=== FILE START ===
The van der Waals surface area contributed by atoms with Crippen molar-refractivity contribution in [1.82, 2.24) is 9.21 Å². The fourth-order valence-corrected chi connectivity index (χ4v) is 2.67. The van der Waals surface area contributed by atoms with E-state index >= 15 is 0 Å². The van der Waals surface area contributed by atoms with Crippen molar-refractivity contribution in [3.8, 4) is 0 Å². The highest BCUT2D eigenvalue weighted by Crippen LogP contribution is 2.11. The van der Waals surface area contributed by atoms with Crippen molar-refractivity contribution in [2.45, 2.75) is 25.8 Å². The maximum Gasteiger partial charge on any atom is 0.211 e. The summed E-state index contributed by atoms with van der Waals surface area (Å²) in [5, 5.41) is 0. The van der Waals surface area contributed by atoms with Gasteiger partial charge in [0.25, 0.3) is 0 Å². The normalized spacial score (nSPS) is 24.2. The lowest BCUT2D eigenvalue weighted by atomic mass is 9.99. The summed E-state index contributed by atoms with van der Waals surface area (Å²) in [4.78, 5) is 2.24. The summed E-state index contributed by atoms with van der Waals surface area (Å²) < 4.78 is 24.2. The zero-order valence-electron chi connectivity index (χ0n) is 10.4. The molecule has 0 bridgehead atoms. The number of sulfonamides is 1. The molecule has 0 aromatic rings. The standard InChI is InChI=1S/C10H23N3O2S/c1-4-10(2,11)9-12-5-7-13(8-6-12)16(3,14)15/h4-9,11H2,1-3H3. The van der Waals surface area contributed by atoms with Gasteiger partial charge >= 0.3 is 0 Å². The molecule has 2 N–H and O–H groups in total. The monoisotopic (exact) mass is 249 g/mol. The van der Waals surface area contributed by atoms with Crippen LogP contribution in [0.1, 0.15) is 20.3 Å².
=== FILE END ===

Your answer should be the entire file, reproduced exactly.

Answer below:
The van der Waals surface area contributed by atoms with Crippen molar-refractivity contribution in [1.82, 2.24) is 9.21 Å². The fourth-order valence-corrected chi connectivity index (χ4v) is 2.67. The van der Waals surface area contributed by atoms with E-state index >= 15 is 0 Å². The van der Waals surface area contributed by atoms with Crippen molar-refractivity contribution in [3.8, 4) is 0 Å². The highest BCUT2D eigenvalue weighted by Crippen LogP contribution is 2.11. The van der Waals surface area contributed by atoms with Crippen molar-refractivity contribution in [2.45, 2.75) is 25.8 Å². The maximum Gasteiger partial charge on any atom is 0.211 e. The summed E-state index contributed by atoms with van der Waals surface area (Å²) in [5, 5.41) is 0. The van der Waals surface area contributed by atoms with Gasteiger partial charge in [0.25, 0.3) is 0 Å². The normalized spacial score (nSPS) is 24.2. The lowest BCUT2D eigenvalue weighted by atomic mass is 9.99. The summed E-state index contributed by atoms with van der Waals surface area (Å²) in [4.78, 5) is 2.24. The summed E-state index contributed by atoms with van der Waals surface area (Å²) < 4.78 is 24.2. The zero-order valence-electron chi connectivity index (χ0n) is 10.4. The molecule has 0 bridgehead atoms. The number of sulfonamides is 1. The molecule has 0 aromatic rings. The standard InChI is InChI=1S/C10H23N3O2S/c1-4-10(2,11)9-12-5-7-13(8-6-12)16(3,14)15/h4-9,11H2,1-3H3. The van der Waals surface area contributed by atoms with Gasteiger partial charge >= 0.3 is 0 Å². The molecule has 2 N–H and O–H groups in total. The monoisotopic (exact) mass is 249 g/mol. The van der Waals surface area contributed by atoms with Crippen LogP contribution in [0.1, 0.15) is 20.3 Å².